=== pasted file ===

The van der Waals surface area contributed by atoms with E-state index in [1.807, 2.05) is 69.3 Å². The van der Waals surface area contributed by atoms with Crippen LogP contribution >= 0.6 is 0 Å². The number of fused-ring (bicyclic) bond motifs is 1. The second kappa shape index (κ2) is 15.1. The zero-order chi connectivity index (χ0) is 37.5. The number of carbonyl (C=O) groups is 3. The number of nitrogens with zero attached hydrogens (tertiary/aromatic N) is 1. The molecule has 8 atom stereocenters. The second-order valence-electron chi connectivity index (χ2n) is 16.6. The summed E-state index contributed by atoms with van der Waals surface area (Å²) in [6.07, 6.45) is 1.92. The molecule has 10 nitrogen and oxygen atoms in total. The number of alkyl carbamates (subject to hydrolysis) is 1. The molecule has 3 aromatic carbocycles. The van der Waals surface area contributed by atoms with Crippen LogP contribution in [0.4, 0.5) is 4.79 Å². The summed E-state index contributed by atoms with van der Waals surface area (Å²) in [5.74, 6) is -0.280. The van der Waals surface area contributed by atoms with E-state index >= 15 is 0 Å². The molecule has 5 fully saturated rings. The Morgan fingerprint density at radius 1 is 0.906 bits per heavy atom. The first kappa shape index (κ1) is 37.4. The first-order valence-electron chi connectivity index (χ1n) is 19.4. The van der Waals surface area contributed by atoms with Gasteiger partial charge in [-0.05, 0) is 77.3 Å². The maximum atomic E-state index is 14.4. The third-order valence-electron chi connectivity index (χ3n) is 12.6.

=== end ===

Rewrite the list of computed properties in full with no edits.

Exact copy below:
The van der Waals surface area contributed by atoms with E-state index in [1.807, 2.05) is 69.3 Å². The van der Waals surface area contributed by atoms with Crippen LogP contribution >= 0.6 is 0 Å². The number of fused-ring (bicyclic) bond motifs is 1. The second kappa shape index (κ2) is 15.1. The zero-order chi connectivity index (χ0) is 37.5. The number of carbonyl (C=O) groups is 3. The number of nitrogens with zero attached hydrogens (tertiary/aromatic N) is 1. The molecule has 8 atom stereocenters. The second-order valence-electron chi connectivity index (χ2n) is 16.6. The summed E-state index contributed by atoms with van der Waals surface area (Å²) in [6.07, 6.45) is 1.92. The molecule has 10 nitrogen and oxygen atoms in total. The number of alkyl carbamates (subject to hydrolysis) is 1. The molecule has 3 aromatic carbocycles. The van der Waals surface area contributed by atoms with Crippen LogP contribution in [0.4, 0.5) is 4.79 Å². The summed E-state index contributed by atoms with van der Waals surface area (Å²) in [5.74, 6) is -0.280. The van der Waals surface area contributed by atoms with E-state index >= 15 is 0 Å². The molecule has 5 fully saturated rings. The Morgan fingerprint density at radius 1 is 0.906 bits per heavy atom. The first kappa shape index (κ1) is 37.4. The first-order valence-electron chi connectivity index (χ1n) is 19.4. The van der Waals surface area contributed by atoms with Gasteiger partial charge in [-0.05, 0) is 77.3 Å². The maximum atomic E-state index is 14.4. The third-order valence-electron chi connectivity index (χ3n) is 12.6.